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What are your values in life?

I was thinking about this topic. What are most professional programmers are driven by?

Do you like the money? For a paycheck, you'll do anything.

Is it being able to create something? You just love to see something you created working, and working well.

Is it fame? You see you name attached to the project, and it feels good ...

Is it gratitude from people you've helped? You just can't get enough of those thank you's.

Family pressure? Your wife reminds you about the bills, and you kids are about to go to college.

What is it? Can it even pinpoint it?

Let's here opinions!

And, by the way, I am a cunning politician :-)



Future cunning politician
Tuesday, August 12, 2003

Either that or you're a fruitcake.


Tuesday, August 12, 2003

"Either that or you're a fruitcake."

Nah, I am just a moth ...

Future cunning politician
Tuesday, August 12, 2003

Mainly the girls, for me.

Roose
Tuesday, August 12, 2003

In no particular order:  creativity, problem-solving, helping make people's lives easier.

Sam Livingston-Gray
Wednesday, August 13, 2003

" Do you like the money? For a paycheck, you'll do anything."

yes, pretty much.  Certainly if no one paid me I would do it an awful lot less.

" Is it being able to create something? You just love to see something you created working, and working well."

<g> My partner has definite opinions about whether programmers _really_ create anything, but yes, thats definitely a part of it.

" Is it fame? You see you name attached to the project, and it feels good ..."

it would be, but really the glory is more important.


" Is it gratitude from people you've helped? You just can't get enough of those thank you's."

definitely a part of it. 

" Family pressure? Your wife reminds you about the bills, and you kids are about to go to college. "

ayup, thats true.  I do sometimes think about quitting, but it would be hard to find a job that paid me as much as I earn for myself writing c++ code.


" What is it? Can it even pinpoint it?"

sometimes yes, sometimes no..
somedays I dont even need to think about the why, it burns itself into my brain as I type, the feeling of knowledge and power and competence and joy...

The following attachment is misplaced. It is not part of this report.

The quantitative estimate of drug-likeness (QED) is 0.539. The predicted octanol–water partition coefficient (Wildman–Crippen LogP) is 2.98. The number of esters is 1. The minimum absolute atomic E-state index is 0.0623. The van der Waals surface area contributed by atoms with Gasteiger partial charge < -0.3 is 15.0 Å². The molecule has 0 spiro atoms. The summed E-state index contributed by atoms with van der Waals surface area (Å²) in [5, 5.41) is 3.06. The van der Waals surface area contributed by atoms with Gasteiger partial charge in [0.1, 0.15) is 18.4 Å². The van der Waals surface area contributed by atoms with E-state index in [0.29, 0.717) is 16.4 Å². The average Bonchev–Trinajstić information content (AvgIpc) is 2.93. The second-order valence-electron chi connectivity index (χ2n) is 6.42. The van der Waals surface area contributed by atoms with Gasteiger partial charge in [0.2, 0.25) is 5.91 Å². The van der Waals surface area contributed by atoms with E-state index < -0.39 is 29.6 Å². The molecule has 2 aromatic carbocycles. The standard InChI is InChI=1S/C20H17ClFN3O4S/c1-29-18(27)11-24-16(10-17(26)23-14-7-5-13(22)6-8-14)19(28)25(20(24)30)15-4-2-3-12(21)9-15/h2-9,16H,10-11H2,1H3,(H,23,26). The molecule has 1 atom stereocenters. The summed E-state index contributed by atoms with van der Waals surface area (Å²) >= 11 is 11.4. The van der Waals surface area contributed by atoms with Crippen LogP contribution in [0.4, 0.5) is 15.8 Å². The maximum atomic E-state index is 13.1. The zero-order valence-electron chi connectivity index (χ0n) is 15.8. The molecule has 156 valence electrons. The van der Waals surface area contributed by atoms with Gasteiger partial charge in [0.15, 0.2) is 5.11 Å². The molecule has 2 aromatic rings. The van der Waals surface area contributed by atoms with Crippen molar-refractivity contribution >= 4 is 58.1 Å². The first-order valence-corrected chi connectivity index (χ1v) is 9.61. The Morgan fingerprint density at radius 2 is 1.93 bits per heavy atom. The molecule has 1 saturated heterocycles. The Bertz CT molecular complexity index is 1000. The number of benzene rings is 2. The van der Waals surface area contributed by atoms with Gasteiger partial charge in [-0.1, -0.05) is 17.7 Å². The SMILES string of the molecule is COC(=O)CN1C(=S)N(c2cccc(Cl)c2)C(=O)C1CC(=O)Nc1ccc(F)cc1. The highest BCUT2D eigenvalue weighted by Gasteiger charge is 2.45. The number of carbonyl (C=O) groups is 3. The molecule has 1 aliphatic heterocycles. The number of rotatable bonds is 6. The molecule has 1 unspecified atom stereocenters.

other days I cannot stop quickly enough, those are the days that Computers Dont Work

Overall if I got to make the decision again, I dont think I would choose to be a computer programmer.  But I never regret the choice I made.  (now _there_ is a paradox)

FullNameRequired
Wednesday, August 13, 2003

I liked programming a lot for about 10 years, and got very good at it.

Now I am bored to tears about it.

You spend most of your time working on tiny details. :-(

Becoming a project manager helped with that thing a bit.

But I'm still b0red to tears.

Michael
Wednesday, August 13, 2003

I've been programming for some 20 years now, and professionally for almost 10. When I started out professionally I was just amazed that someone would actually pay me to do what I liked most.

The most awesome feeling in programming is the feeling of accomplishment. When you see people working on the stuff you created and it works. Complete ego-boost.

We're a little short on groupies here though.

There are days now Im bored to tears, and I sit and think up stuff I could do instead. Working Seven Eleven or the local video rental place has struck me as appealing oportunities on bad days.

Most of the days though programming is good enough.

Patrik
Wednesday, August 13, 2003

I think the most important aspect is WHAT YOU LIKE ABOUT PROGRAMMING, not what you like about some job....

- being payed - in every job you get payed
- creating something? - in a lot of jobs you create something
- fame
- gratitude
- ... - are happening in a lot of jobs.